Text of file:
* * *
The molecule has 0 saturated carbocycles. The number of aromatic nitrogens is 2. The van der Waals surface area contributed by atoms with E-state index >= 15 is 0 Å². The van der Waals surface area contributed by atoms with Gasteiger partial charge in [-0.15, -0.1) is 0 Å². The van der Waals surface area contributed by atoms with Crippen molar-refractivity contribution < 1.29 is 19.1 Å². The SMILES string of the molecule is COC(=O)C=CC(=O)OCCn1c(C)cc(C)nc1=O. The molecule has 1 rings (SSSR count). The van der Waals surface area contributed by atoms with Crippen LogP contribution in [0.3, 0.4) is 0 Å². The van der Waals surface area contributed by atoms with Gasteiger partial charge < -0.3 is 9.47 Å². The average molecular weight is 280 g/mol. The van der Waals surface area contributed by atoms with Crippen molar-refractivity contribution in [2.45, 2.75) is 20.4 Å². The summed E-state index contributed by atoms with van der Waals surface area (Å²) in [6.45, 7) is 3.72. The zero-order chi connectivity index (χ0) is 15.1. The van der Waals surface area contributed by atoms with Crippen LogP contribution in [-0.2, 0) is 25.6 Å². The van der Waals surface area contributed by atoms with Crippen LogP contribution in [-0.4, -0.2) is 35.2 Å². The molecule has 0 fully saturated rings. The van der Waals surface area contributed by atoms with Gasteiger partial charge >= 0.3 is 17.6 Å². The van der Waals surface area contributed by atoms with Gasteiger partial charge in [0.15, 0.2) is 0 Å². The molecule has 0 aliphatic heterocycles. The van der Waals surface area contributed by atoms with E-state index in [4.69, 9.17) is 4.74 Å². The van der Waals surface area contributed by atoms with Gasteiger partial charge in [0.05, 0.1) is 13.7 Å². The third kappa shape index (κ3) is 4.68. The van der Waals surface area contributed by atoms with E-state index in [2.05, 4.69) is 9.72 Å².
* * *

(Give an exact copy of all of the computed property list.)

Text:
The molecule has 0 saturated carbocycles. The number of aromatic nitrogens is 2. The van der Waals surface area contributed by atoms with E-state index >= 15 is 0 Å². The van der Waals surface area contributed by atoms with Gasteiger partial charge in [-0.15, -0.1) is 0 Å². The van der Waals surface area contributed by atoms with Crippen molar-refractivity contribution < 1.29 is 19.1 Å². The SMILES string of the molecule is COC(=O)C=CC(=O)OCCn1c(C)cc(C)nc1=O. The molecule has 1 rings (SSSR count). The van der Waals surface area contributed by atoms with Crippen LogP contribution in [0.3, 0.4) is 0 Å². The van der Waals surface area contributed by atoms with Gasteiger partial charge < -0.3 is 9.47 Å². The average molecular weight is 280 g/mol. The van der Waals surface area contributed by atoms with Crippen molar-refractivity contribution in [2.45, 2.75) is 20.4 Å². The summed E-state index contributed by atoms with van der Waals surface area (Å²) in [6.45, 7) is 3.72. The zero-order chi connectivity index (χ0) is 15.1. The van der Waals surface area contributed by atoms with Crippen LogP contribution in [-0.2, 0) is 25.6 Å². The van der Waals surface area contributed by atoms with Crippen LogP contribution in [-0.4, -0.2) is 35.2 Å². The molecule has 0 fully saturated rings. The van der Waals surface area contributed by atoms with Gasteiger partial charge >= 0.3 is 17.6 Å². The van der Waals surface area contributed by atoms with Gasteiger partial charge in [0.15, 0.2) is 0 Å². The molecule has 0 aliphatic heterocycles. The van der Waals surface area contributed by atoms with E-state index in [4.69, 9.17) is 4.74 Å². The van der Waals surface area contributed by atoms with Gasteiger partial charge in [0.05, 0.1) is 13.7 Å². The third kappa shape index (κ3) is 4.68. The van der Waals surface area contributed by atoms with E-state index in [2.05, 4.69) is 9.72 Å².